One wild and windy night, the Gruffalo’s Child ignores her father’s warnings about the Big Bad Mouse and tiptoes out into the deep dark wood, where she will follow snowy tracks and encounter mysterious creatures.

But the Big Bad Mouse doesn’t really exist…or does he? “Let your imagination run wild with songs, laughs and scary fun for everyone aged 3 to 103,” reads the invitation from director Olivia Jacobs, co-founder of Islington company Tall Stories, whose cast comprises Harriet Waters, Maxwell Tyler, Samuel Tracy and understudy Pip Simpson.  

Harriet Waters and Samuel Tracy in a scene from Tall Stories’ The Gruffalo’s Child. Picture: Charlie Flint

After seeing her book brought to life on stage, writer Julia Donaldson said: “Tall Stories bring their own special magic to their stage productions based on my books. Children will love entering the atmosphere of the deep dark wood and enjoy the catchy songs. The Big Bad Mouse is worth waiting for.” Ah, too late for a spoiler alert!

Illustrator Axel Scheffler enjoyed the show, saying afterwards: “The snowy deep dark wood based on my illustrations is brought to life by Tall Stories and it almost becomes a character in its own right in their production. A favourite moment for me is when the Gruffalo’s Child sits on the Gruffalo’s lap and the book cover image is created on the stage. I think the young audience will enjoy it very much.”

Tall Stories in The Gruffalo’s Child, York Theatre Royal, February 1, 1.30pm and 4.30pm; February 2, 1pm (relaxed performance) and 4.30pm; February 3, 10.30am and 1.30pm. Running time: 60 minutes. Age guidance: 3+. Box office: 01904 623568 or

Julia Donaldson’s lift-the-flap Tales From Acorn Wood stories transfer to York Theatre Royal stage in NLP premiere

Who’s keeping tired Rabbit awake in NLP’s staging of Tales From Acorn Woods?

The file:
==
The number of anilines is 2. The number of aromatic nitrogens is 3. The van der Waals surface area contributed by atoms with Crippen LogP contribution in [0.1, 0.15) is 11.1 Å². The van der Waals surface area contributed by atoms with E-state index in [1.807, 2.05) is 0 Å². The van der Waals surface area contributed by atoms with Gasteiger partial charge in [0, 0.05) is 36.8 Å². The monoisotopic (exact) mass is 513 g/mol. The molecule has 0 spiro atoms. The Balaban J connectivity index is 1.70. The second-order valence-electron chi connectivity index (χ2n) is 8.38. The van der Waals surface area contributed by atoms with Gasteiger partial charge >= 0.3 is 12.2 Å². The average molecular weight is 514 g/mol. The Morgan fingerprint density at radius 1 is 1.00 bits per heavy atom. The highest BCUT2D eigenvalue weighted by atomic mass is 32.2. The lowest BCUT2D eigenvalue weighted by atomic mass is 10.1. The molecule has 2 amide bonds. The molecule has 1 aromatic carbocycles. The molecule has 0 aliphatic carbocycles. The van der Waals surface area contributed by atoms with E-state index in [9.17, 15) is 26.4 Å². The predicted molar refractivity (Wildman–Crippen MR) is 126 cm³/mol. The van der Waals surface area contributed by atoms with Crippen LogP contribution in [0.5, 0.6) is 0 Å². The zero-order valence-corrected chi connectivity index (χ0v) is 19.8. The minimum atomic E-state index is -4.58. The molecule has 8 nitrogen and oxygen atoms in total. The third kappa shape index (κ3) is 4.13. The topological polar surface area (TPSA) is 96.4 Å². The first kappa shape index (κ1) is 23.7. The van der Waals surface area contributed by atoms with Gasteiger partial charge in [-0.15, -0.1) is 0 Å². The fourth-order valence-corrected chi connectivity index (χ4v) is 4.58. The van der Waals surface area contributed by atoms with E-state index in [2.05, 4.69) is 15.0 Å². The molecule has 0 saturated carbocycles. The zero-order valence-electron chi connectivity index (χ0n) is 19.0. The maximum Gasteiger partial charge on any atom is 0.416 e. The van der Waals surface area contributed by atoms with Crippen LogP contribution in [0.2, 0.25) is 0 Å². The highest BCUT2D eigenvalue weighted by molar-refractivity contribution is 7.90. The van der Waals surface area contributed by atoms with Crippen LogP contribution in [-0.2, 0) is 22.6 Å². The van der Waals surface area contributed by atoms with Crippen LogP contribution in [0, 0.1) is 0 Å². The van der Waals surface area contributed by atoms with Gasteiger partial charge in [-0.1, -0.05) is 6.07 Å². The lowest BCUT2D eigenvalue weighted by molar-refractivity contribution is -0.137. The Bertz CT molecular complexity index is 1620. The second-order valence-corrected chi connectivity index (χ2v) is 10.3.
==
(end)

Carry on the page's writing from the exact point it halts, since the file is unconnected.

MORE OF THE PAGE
NLP’S world premiere staging of Julia Donaldson and Axel Scheffler’s Tales From Acorn Wood visits York Theatre Royal on January 26 and 27.

Based on favourite stories from their lift-the flap books for pre-school children, the 50-minute touring show is suitable for one-year-olds and upwards or anyone who loves books.

In Tales From Acorn Wood, poor old Fox has lost his socks, but are they in the kitchen or inside the clock? Meanwhile, who’s keeping tired Rabbit awake?

Audiences can join in with Pig and Hen’s game of hide-and-seek and discover the special surprise Postman Bear is planning for his friends in a show full of songs and beautifully crafted puppets.

NLP (No Limit People) feature projection in their staging, along with technology that incorporates the book’s lift-the-flap elements.

Donaldson says: “I am really happy that the Tales from AcornWood are now moving to the stage. Fans of the books are bound to enjoy seeing the four main characters – Fox, Bear, Pig and Rabbit – brought to life through NLP’s clever staging. Live performance and songs are both very close to my heart and I am sure this production will delight children and families.”

“I am sure this production will delight children and families,” says writer Julia Donaldson

Scheffler enthuses: “I have always enjoyed illustrating the Tales From Acorn Wood stories; the wide cast of animal friends is fun to draw, and I enjoy developing their world through my pictures.

“I am very pleased that the NLP team is using state of the art staging and technology to create a brilliant experience for children, and I am looking forward to seeing it all, especially how they create the lift-th- flap effects on stage!”

In NLP’s creative team, puppet director and choreographer Johnny Autin is working alongside director Brad Fitt, production designer Ian Westbrook, motion graphic designer Louise Rhoades-Brown and lighting designer Alex Musgrave. Miles Russell is the composer and musical director; Entify’s Deborah Mingham has designed and created the props and puppets.